We will discuss the role of each modality in assessing skeletal muscle in vitamin D-deficient patient. Research studies in literature frequently refers to skeletal muscle and sarcopenia, a syndrome with loss of skeletal muscle mass and strength that occurs in the elderly[13]. In severe vitamin D deficient patients imaging of skeletal muscle may overlap with that of sarcopenia.


Using US it has been shown that quantitative muscle US is a potential alternative for assessment of disease severity and progression in several muscular diseases. The main findings in muscular diseases are increased echo intensity, reflecting increased infiltration of fat or fibrous tissue in muscles, and decreased muscle thickness, indicative of atrophy. Additional advantages of US are high discriminating ability, low cost, fast execution, and non-X-ray dependent nature. Structural abnormalities quantified with US may reflect muscle function or strength[14-16]. Moreover, US has been proposed as a reliable method for monitoring the extent of sarcopenia measuring muscle thickness, especially of musculus vastus medialis and musculus in-termedius[11].
However, muscular US has been shown to have several disadvantages regarding the reliability of the results in terms of intra- and inter-observer agreement (Tagliafico et aP, personal communication).
US elastography assesses tissue stiffness before and after compression[17]. Until now, there are limited data about the use of elastography to assess normal and pathologic skeletal muscle. However, it is likely that fatty infiltration of a muscle determines global reduce stiffness, as suggested in studies on inflammatory myositis[17].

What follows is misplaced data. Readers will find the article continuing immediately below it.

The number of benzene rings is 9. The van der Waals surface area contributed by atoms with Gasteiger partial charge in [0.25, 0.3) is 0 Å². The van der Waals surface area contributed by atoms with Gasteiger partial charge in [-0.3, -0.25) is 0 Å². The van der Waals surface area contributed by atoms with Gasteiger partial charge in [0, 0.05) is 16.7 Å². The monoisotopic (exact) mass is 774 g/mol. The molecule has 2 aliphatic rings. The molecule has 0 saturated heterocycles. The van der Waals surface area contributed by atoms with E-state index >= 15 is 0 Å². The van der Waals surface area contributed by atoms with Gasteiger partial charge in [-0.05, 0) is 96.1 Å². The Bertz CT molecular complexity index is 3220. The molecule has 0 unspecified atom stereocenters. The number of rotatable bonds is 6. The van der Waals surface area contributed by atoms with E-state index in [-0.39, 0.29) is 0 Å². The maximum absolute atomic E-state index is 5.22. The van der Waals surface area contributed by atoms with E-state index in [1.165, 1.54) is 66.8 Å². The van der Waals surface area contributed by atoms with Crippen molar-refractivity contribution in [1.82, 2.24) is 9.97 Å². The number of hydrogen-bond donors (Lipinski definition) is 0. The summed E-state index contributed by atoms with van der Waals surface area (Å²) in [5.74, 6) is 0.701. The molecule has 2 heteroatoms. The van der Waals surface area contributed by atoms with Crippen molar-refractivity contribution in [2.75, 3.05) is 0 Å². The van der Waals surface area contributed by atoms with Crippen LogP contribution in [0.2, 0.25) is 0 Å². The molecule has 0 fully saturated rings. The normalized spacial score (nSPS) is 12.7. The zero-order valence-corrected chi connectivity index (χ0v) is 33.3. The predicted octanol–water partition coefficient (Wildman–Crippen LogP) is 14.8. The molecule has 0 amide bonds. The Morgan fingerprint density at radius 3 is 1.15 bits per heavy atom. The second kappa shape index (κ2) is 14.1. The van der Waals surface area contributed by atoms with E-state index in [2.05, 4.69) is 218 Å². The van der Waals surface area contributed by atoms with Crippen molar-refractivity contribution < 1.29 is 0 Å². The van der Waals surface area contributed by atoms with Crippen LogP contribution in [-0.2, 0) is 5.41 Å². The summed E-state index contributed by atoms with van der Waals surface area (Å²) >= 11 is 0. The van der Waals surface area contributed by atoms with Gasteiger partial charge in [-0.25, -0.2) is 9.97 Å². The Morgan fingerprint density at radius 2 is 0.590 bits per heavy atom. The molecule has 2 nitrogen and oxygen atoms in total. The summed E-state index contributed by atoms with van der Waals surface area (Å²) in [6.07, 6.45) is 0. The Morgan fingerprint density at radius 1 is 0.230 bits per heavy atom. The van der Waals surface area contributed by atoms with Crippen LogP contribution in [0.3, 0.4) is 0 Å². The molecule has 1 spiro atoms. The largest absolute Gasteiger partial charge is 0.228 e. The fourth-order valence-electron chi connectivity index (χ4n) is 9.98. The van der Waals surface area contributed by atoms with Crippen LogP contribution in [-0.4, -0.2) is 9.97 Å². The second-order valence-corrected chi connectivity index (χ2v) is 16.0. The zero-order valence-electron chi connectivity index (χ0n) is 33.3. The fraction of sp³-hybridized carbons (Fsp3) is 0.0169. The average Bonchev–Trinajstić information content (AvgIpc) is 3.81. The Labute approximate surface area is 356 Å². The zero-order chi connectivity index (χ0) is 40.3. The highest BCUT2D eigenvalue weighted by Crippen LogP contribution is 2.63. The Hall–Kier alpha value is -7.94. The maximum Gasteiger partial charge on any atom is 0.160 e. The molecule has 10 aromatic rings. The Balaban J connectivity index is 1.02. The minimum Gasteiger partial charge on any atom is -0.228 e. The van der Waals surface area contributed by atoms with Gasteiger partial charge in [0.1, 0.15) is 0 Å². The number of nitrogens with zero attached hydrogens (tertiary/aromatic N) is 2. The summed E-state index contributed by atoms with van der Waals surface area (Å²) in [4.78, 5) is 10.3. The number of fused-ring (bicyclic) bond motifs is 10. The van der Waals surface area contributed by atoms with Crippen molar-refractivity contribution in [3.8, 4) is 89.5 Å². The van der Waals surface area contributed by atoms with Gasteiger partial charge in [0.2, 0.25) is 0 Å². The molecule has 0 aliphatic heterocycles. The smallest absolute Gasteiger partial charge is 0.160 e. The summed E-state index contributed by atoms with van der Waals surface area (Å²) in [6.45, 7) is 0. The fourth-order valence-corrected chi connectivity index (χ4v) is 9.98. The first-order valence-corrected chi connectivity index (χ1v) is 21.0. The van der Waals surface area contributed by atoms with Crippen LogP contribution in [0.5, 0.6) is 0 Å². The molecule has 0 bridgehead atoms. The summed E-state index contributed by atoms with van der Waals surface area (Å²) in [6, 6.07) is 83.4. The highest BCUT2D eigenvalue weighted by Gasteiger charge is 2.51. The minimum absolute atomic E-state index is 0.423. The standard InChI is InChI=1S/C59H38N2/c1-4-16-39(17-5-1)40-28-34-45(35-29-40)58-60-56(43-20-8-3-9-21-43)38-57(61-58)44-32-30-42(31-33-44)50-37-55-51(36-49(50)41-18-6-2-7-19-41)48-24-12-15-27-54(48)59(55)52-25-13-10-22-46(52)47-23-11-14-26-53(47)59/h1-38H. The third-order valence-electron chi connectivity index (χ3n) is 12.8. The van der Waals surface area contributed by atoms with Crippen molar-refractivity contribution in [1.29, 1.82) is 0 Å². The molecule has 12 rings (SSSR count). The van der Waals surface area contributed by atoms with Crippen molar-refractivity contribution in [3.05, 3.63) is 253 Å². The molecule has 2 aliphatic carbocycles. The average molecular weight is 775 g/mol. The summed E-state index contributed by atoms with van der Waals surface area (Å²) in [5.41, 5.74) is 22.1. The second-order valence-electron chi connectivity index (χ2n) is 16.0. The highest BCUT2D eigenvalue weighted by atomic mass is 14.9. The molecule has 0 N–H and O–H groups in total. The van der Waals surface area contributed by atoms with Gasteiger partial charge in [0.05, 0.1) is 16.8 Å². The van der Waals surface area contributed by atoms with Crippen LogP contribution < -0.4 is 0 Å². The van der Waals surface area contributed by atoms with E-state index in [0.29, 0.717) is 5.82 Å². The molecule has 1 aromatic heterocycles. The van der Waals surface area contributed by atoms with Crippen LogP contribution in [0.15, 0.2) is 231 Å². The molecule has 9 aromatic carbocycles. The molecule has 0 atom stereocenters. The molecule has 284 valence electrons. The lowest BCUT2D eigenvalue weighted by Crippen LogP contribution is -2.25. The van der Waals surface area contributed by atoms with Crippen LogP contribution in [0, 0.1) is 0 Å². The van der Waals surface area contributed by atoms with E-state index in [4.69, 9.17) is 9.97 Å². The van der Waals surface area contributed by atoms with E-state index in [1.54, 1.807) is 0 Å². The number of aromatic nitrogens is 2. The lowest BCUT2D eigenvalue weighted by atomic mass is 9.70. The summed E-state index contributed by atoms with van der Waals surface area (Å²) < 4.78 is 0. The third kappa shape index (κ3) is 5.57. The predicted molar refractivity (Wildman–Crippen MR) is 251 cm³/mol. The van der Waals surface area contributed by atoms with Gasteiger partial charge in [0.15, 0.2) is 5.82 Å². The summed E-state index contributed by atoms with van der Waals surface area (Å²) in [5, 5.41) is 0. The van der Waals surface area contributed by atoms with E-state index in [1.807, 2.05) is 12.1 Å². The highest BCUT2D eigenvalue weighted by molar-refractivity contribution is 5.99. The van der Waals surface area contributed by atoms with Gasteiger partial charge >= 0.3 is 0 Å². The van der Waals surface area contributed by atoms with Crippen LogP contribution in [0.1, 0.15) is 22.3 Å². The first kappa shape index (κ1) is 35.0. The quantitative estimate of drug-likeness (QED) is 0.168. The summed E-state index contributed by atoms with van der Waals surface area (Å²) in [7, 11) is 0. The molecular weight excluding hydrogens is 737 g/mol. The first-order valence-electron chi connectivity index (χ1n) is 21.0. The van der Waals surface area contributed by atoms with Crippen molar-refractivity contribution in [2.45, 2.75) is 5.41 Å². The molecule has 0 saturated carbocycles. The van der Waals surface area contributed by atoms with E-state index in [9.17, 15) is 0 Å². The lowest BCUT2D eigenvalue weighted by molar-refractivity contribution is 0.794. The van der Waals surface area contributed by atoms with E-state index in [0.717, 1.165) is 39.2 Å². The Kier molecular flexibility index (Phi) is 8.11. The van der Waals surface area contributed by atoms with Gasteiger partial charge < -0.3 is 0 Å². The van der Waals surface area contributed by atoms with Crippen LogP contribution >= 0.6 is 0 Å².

There are no significant radiological studies about US assessment of skeletal muscle in individuals with vitamin
D deficiency. We encourage research studies using US because this modality has the advantage of being available even at bedside, cheap and easily repeatable.

CT and densitometry (DEXA)

Regarding CT it has been shown that radiological measures of bone health measured with quantitative CT were not affected by persisting low vitamin D levels[18]. Non-enhanced CT scan of the pelvis demonstrated that the fat content varied among the hip muscles, with an antero-posterior gradient from the hip flexors to the hip extensors. This gradient increased after fifty years of age. Higher fat content was associated with poorer performance on physical tests, even after adjustment for the CSA of the muscle. Figure 1 shows cross-sectional CT of thigh muscles in a patient with vitamin D deficiency. Higher fat content was also associated with greater age, higher body-mass index, and lower physical activity[19]. This data has been supported by the data on muscle of the thigh and vitamin D deficiency[4]. Using very sophisticated and new techniques it has been found that the characteristic increase in osteoid-covered surfaces in vitamin D-deficient bone hampers remodelling of the remaining mineralized bone tissue. Using spatially resolved synchrotron bone mineral density distribution analyses and spectroscopic techniques, the bone tissue within the osteoid frame has a higher mineral content with mature collagen and mineral constituents, which are characteristic of aged tissue[20]. A recent cross-sectional study demonstrated a positive correlation between 1,25D levels and total skeletal muscle mass as measured on DEXA among subjects younger than 65 years[21]. This was supported by greater isometric knee extension moment in women with higher 1,25D levels. However, no association was found between 25D levels and muscle mass or strength or in those over 65 years of age. Among 26 subjects with chronic kidney disease, thigh muscle CSA on MRI correlated significantly with a model including 1,25D levels, calcium levels, and daily physical activity. Functional parameters assessing gait and proximal musculature also independently correlated with